The second unit, or the deflector grid, contains a large circle of optical glass, a microwave unit and plasma intermixed with carbon dioxide.
The third unit contains eight plasma light rods, CO2 charges, industrial magnets, 108 mirrors, eight ionization cells industrial lights, and other components Hurtubise chooses to remain tight-lipped about.
Just a dream
Hurtubise said the Angel Light has cost $30,000 to build—he sold percentages of his other innovations to finance it—as well as 800 to 900 hours of his time.
He credits his subconscious with the idea.
“I had a dream about a year and a half ago as I do for most of my innovations, just a dream, and I saw it, saw the whole casing and everything, and I saw what it could do,” Hurtubise said.
“I had the same dream about that three times and by the third time I had it in my head and I started to build it.”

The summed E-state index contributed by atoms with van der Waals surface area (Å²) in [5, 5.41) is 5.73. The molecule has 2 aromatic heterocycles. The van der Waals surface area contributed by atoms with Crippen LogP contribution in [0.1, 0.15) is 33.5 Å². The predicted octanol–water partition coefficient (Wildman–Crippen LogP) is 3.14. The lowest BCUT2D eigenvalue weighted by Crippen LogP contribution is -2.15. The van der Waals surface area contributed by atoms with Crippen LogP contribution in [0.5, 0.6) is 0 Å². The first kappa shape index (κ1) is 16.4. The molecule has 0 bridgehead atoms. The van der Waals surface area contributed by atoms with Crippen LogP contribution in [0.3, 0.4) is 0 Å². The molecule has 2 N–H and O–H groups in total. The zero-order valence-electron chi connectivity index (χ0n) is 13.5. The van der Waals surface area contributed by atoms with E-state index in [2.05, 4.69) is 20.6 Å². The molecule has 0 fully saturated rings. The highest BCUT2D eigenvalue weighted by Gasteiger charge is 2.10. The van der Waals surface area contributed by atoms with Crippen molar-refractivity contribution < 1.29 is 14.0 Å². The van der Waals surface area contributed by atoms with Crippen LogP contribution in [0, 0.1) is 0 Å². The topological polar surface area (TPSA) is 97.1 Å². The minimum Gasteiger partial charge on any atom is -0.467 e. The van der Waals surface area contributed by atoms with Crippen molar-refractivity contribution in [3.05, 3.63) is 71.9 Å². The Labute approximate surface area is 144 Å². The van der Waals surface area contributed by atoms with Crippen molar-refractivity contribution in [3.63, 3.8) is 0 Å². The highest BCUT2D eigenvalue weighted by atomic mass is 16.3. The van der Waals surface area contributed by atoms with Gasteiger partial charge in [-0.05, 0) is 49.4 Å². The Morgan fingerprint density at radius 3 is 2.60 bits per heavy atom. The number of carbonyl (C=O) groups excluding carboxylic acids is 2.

Through the wall
Troy dreamed the Angel Light would be able to see through walls with window-like efficiency, and then built it with no blueprints, drawings or schematics.
“I turned it on—that was well over a year ago—and it worked and it was really awesome.”
Hurtubise said he could see into the garage behind his lab wall, and read the licence plate on his wife's car and even see the salt on it.
"I almost broke my knuckles three or four times, because it was almost like you could step through the wall," Hurtubise said.
"You could be fooled into believing that you could actually walk through the wall and go touch the car."